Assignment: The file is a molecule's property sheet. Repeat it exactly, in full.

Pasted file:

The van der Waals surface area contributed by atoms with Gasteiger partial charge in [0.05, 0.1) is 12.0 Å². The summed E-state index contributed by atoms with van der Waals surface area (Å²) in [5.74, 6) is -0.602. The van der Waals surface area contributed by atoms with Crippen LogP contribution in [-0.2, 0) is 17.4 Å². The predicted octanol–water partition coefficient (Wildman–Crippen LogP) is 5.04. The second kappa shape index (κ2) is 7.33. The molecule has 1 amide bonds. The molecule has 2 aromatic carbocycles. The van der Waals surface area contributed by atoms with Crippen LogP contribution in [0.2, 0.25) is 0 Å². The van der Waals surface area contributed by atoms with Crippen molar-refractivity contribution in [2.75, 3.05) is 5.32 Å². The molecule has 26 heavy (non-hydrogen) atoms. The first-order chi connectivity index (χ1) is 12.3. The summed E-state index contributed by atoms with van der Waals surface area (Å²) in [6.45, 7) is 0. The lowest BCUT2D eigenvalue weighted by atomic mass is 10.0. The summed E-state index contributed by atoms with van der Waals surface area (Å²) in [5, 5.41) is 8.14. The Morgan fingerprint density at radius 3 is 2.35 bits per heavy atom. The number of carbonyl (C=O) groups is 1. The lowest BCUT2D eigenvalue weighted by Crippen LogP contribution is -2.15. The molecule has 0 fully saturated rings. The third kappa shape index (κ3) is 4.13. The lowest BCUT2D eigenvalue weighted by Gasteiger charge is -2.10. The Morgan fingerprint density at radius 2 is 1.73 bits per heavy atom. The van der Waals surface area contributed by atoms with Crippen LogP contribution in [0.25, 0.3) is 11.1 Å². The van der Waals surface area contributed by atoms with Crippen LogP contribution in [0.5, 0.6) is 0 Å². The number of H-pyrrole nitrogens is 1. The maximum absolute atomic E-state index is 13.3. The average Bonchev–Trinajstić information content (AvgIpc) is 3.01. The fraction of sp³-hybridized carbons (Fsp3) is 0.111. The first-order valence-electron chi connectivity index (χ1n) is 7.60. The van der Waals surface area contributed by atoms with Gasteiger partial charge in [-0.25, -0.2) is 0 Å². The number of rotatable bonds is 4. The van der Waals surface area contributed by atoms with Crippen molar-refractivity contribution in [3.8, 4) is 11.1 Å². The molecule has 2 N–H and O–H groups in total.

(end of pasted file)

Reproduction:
The van der Waals surface area contributed by atoms with Gasteiger partial charge in [0.05, 0.1) is 12.0 Å². The summed E-state index contributed by atoms with van der Waals surface area (Å²) in [5.74, 6) is -0.602. The van der Waals surface area contributed by atoms with Crippen LogP contribution in [-0.2, 0) is 17.4 Å². The predicted octanol–water partition coefficient (Wildman–Crippen LogP) is 5.04. The second kappa shape index (κ2) is 7.33. The molecule has 1 amide bonds. The molecule has 2 aromatic carbocycles. The van der Waals surface area contributed by atoms with Crippen LogP contribution in [0.2, 0.25) is 0 Å². The van der Waals surface area contributed by atoms with Crippen molar-refractivity contribution in [2.75, 3.05) is 5.32 Å². The molecule has 26 heavy (non-hydrogen) atoms. The first-order chi connectivity index (χ1) is 12.3. The summed E-state index contributed by atoms with van der Waals surface area (Å²) in [6.45, 7) is 0. The lowest BCUT2D eigenvalue weighted by atomic mass is 10.0. The summed E-state index contributed by atoms with van der Waals surface area (Å²) in [5, 5.41) is 8.14. The Morgan fingerprint density at radius 3 is 2.35 bits per heavy atom. The number of carbonyl (C=O) groups is 1. The lowest BCUT2D eigenvalue weighted by Crippen LogP contribution is -2.15. The molecule has 0 fully saturated rings. The third kappa shape index (κ3) is 4.13. The lowest BCUT2D eigenvalue weighted by Gasteiger charge is -2.10. The Morgan fingerprint density at radius 2 is 1.73 bits per heavy atom. The van der Waals surface area contributed by atoms with Crippen LogP contribution in [0.25, 0.3) is 11.1 Å². The van der Waals surface area contributed by atoms with Crippen LogP contribution in [0.5, 0.6) is 0 Å². The number of H-pyrrole nitrogens is 1. The maximum absolute atomic E-state index is 13.3. The average Bonchev–Trinajstić information content (AvgIpc) is 3.01. The fraction of sp³-hybridized carbons (Fsp3) is 0.111. The first-order valence-electron chi connectivity index (χ1n) is 7.60. The van der Waals surface area contributed by atoms with Gasteiger partial charge in [-0.25, -0.2) is 0 Å². The number of rotatable bonds is 4. The van der Waals surface area contributed by atoms with Crippen molar-refractivity contribution in [3.8, 4) is 11.1 Å². The molecule has 2 N–H and O–H groups in total.